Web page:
The SP-565UZ has a RAW editor in the CAMERA MENU that allows the photographer to not only convert the RAW file to a chosen JPEG record mode but also to apply white balance, sharpness, contrast and color adjustments to the converted JPEG image.
To edit a RAW file in camera:
- In the Playback Mode, select the RAW image to be edited.
- Press the [MENU] button.
- Select EDIT.The display will show RAW DATA EDIT.
- Press the [OK/FUNC] button. The following options are displayed: IMAGE QUALITY, WHITE BALANCE, WHITE BALANCE COMPENSATION, SHARPNESS, CONTRAST and SATURATION.
- Apply any changes to be made, and then press [OK/FUNC]. The LCD will then display options for IMAGE SIZE and COMPRESSION.
- Select the IMAGE SIZE and COMPRESSION options, and then press [MENU] twice. The view on the LCD returns to the original image.
- Select YES and then press [OK/FUNC] to accept the changes. An edited JPEG copy of the RAW file will be saved on the memory card.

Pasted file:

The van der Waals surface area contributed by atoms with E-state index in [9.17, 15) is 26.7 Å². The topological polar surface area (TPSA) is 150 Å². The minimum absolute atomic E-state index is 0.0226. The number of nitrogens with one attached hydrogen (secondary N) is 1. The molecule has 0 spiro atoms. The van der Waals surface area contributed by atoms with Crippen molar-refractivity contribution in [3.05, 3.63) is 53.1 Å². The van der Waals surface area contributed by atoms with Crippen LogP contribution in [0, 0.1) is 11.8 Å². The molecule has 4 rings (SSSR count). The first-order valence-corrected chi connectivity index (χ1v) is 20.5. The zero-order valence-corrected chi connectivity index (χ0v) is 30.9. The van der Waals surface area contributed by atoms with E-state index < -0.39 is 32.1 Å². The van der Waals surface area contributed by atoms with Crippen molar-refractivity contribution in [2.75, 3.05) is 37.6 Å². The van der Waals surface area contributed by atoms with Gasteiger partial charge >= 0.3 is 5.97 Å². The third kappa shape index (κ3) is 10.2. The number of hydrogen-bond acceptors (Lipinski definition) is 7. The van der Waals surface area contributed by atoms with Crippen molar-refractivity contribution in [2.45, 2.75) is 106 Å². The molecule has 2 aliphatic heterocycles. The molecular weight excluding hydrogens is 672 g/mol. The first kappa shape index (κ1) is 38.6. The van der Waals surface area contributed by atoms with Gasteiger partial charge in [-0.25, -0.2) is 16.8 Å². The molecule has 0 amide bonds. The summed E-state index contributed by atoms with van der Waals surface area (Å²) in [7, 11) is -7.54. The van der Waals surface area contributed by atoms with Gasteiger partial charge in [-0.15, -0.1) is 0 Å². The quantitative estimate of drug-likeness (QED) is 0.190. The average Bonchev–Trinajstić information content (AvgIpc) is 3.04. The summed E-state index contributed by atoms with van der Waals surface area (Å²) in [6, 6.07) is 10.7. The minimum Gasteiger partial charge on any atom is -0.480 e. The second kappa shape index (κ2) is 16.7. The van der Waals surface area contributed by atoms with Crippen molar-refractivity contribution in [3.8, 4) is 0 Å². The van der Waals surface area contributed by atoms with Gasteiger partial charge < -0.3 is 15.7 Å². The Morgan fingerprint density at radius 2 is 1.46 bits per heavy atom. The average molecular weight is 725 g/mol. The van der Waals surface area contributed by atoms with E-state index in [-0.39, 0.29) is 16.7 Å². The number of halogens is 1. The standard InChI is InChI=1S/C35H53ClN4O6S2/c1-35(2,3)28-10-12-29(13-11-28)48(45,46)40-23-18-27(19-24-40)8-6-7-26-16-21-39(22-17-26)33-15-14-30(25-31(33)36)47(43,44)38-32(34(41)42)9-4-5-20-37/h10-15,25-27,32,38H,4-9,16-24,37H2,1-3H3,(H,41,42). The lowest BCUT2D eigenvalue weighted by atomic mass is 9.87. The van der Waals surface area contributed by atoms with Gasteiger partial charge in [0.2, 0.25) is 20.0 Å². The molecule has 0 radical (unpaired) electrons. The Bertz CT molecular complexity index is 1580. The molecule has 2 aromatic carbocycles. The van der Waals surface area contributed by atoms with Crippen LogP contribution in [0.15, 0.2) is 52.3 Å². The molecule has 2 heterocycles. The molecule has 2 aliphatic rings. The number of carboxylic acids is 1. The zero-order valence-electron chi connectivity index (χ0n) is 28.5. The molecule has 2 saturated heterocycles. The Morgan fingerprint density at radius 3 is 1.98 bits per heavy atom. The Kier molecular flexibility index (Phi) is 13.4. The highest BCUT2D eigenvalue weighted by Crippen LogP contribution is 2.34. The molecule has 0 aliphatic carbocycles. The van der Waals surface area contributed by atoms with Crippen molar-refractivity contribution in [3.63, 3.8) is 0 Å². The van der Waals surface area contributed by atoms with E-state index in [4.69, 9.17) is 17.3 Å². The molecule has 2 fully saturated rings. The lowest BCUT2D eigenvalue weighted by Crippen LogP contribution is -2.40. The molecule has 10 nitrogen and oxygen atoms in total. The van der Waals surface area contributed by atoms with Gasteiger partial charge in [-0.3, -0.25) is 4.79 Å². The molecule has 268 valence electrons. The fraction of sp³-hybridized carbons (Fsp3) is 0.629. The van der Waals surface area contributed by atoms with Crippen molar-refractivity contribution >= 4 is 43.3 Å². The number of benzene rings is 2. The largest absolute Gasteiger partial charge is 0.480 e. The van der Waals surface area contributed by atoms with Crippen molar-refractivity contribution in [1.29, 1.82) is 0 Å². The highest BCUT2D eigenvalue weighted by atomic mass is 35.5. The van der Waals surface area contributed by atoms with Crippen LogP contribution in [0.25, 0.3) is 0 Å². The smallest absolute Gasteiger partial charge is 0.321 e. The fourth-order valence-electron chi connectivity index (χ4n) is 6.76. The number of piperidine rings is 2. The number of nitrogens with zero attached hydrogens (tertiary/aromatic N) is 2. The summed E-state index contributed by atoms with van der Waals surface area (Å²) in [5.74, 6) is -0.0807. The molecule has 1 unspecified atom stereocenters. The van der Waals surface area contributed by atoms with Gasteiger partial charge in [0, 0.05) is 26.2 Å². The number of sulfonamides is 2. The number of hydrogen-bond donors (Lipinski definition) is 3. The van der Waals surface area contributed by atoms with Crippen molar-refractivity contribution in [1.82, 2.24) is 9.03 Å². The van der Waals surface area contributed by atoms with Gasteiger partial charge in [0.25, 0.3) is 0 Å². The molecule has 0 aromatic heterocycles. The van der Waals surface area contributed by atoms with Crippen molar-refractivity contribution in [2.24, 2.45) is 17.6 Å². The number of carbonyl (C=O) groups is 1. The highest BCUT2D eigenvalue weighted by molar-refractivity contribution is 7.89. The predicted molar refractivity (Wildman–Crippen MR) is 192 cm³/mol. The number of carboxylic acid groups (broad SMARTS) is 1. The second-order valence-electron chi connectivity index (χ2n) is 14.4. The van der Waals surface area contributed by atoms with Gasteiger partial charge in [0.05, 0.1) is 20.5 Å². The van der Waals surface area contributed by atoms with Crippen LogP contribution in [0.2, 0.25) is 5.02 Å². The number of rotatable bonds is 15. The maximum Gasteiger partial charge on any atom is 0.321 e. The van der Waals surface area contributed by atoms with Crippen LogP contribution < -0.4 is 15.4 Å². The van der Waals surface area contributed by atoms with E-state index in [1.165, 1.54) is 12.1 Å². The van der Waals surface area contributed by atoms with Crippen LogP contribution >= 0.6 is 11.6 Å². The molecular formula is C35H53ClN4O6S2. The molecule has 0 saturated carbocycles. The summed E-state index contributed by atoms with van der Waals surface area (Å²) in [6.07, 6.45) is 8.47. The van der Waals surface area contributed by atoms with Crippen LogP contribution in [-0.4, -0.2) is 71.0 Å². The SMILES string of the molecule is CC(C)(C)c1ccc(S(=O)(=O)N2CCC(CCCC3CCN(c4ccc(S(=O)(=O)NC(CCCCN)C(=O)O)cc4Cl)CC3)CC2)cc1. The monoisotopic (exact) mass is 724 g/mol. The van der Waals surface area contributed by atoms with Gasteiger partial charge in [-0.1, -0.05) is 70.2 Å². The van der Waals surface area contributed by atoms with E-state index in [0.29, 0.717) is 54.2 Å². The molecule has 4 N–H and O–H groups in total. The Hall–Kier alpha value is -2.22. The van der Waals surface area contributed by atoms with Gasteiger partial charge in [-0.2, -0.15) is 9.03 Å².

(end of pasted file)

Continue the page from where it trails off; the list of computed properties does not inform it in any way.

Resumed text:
In the FLASH menu, what is the purpose of the SLAVE mode?
Even though the SP-565UZ doesn’t have a PC sync cord connector, it can be used with studio strobes and off-camera flashes equipped with slave triggers. A slave trigger will fire a flash unit when it detects another flash firing. When the SP-565UZ Flash Mode is set to SLAVE, the camera's built-in flash will fire in sync with slaved flash units.
The SLAVE function has 10 power settings so that the camera’s built-in flash can be set from a minimum flash output (1) to full-power output (10). This gives the photographer the option of using the camera flash only as a trigger for the slaved flashes or as the main light, using the slaved flashes for fill light. When Shadow Adjustment Technology (SAT) is enabled, the SLAVE option cannot be enabled.
How do I update the camera's firmware?
Complete instructions may be downloaded by clicking here.